How to Sign a Painting

Where, How, and Why to Add a Signature to a Painting

Litzie's Tub II by Pam Ingalls
Pam Ingalls / Getty Images

A signature on a painting is important for a number of reasons. It shows that you are taking ownership of the painting, of course, but adding your signature to a painting is like adding a stamp to it that reads "finished." It's a sign that you're satisfied with the painting and no longer consider it a work in progress.

Is It Really Necessary to Sign a Painting?

It's not a legal requirement, of course, but if you don't add your name to a painting, how will anyone know who the artist is? You may argue that you have a very familiar style that people will recognize, but what if it's the first time someone's encountered your work? How will new observers find out?

If a piece of art is hanging in a gallery, it'll have a label with your name on it, but what if it's in someone's home and the owner can't remember who the artist was? Or those who purchased it might know, but their heirs might not, especially if it's not specifically scheduled in their will. Think about the works by famous artists that are "rediscovered" every now and then; is this a fate you want to risk for your paintings?

What Should My Signature Look Like?

The most important thing is that people must be able to read your signature. An illegible signature isn't a sign that you're extremely creative, and it doesn't add a level of intrigue to the painting. You're the artist, so let it be known. That said, don't make it look like you're using a stamp. It should not detract from the painting.

You don't have to sign your whole name on the front of the painting, you could just put your initials; if so, you'd be wise to put your full name on the back of the painting. The same applies if you use a symbol or an artist's monograph; people need to have some way of knowing what it stands for.

Should I Add a Date?

In most cases, you should put the date you finished a painting, though it needn't be next to your signature on the front. When you first start as an artist, you'll probably be able to remember what year you painted a particular piece. But after you've been painting for several years, you'll simply be unable to remember and will have to guess. Serious collectors and galleries like to be able to see how a painter's work developed over the years, so get into the habit now of dating your work. You don't have to put the date on the front of your painting but can write it on the back (though once it's framed you may not be able to see it). Or put only the year on the front and the month and year you completed it on the back.

Putting a date on a painting does not limit your potential to sell it. Art isn't like food. It has no sell-by date. If buyers wanted only the newest and latest works, then how come there's an auction market for contemporary paintings? If anyone asks why a painting from a few years back hasn't sold, tell them you kept it in your personal collection until now because you regard it as a key work.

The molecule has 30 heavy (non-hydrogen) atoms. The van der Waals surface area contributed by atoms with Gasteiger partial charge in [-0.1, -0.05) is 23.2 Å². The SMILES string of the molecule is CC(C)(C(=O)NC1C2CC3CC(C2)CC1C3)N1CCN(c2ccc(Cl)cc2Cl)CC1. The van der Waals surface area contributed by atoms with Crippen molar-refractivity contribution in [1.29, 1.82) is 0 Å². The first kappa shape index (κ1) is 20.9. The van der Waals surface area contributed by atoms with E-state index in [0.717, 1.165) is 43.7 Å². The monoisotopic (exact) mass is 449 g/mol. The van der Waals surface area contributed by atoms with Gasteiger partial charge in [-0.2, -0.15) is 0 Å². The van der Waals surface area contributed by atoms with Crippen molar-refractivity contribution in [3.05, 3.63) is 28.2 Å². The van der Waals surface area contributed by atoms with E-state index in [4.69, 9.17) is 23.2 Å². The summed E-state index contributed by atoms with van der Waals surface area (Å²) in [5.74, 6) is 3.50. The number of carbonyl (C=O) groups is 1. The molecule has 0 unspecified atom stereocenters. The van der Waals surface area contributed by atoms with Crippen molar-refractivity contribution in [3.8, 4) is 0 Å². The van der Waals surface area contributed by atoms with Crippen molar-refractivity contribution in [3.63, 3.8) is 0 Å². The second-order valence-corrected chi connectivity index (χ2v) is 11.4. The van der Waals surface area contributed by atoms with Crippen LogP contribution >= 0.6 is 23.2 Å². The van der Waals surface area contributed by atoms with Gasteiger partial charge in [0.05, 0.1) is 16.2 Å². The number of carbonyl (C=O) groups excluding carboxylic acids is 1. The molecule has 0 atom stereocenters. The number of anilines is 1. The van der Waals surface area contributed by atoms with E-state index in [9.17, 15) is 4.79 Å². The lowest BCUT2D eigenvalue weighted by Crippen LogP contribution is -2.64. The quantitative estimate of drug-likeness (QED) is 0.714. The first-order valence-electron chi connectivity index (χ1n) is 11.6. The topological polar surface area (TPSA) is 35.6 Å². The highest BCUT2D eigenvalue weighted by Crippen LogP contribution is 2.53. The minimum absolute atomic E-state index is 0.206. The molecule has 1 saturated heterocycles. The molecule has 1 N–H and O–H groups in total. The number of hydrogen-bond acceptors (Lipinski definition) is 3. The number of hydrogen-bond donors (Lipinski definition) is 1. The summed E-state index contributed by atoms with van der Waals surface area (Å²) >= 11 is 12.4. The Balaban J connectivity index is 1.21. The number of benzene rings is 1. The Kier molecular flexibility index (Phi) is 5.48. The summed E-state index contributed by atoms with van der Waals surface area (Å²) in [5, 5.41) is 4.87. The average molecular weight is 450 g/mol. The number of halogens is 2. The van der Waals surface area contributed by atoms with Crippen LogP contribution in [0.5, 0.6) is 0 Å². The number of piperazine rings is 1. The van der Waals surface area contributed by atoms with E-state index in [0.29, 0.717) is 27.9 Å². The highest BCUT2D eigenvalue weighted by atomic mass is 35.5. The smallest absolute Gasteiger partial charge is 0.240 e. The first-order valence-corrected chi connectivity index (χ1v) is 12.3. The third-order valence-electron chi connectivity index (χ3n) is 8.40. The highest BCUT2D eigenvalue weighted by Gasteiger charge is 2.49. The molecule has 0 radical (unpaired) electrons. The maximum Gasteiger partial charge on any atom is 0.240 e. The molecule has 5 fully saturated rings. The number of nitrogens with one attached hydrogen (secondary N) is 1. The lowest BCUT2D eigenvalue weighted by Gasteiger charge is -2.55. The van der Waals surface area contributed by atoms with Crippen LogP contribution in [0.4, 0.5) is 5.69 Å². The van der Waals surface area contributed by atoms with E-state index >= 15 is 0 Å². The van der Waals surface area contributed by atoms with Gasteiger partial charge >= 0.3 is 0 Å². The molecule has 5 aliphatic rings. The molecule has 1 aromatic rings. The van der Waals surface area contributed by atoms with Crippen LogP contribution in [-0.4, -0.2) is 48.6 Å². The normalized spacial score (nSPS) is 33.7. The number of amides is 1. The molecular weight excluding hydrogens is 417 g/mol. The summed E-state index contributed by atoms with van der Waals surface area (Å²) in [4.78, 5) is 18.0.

Where Do I Put My Signature?

Signature location is up to you, though traditionally a signature is put toward one of the bottom corners. Be consistent about where you put your signature so that when people next encounter a painting they think is by you, they will know exactly where to check.

What Should I Use to Sign a Painting?

Use the same medium used in the painting to create your signature, whether it's pastel, watercolor—whatever. Sign the work before you clean your brushes and palette for the last time so you've got a suitable color on hand that will blend in with the work. A thin rigger brush is a good size and shape for signatures.

Having your signature "match" the painting, rather than having it look like a later addition, also makes it less likely that someone will question the authenticity of the work at some future date (after you're dead and your paintings have increased in value enormously). Avoid adding your signature on top of a layer of varnish, as it'll look like you forgot to do it in time. (Though if you must, keep it small and rather put your full signature on the back.)

Maiden Name or Married Name?

If you change your name when you get married, how should you sign your paintings? Should you continue using the name you had been, your maiden name, or should you change to your new, married name? Ultimately, it's a matter of individual preference.

If you are already known professionally by a maiden name, it wouldn't make sense to change it, because you'd have to remarket yourself. Or if both partners are artists, then sometimes people prefer to have different names to avoid comparison. Using a maiden name certainly solves any problem if a divorce later happens, but it's hard to explain to a new partner because it implies a lack of belief in a relationship—which it isn't the issue it's tied into at all.

Your personal identity as an artist may be strongly tied to the name you've had since birth: Only you know how you wish to be considered.

What About Limited Edition Prints?

When you create a limited edition print, always indicate how many prints were made and the number of that particular print, for example, 3/25 (the third print of a total of 25). Sign it as well.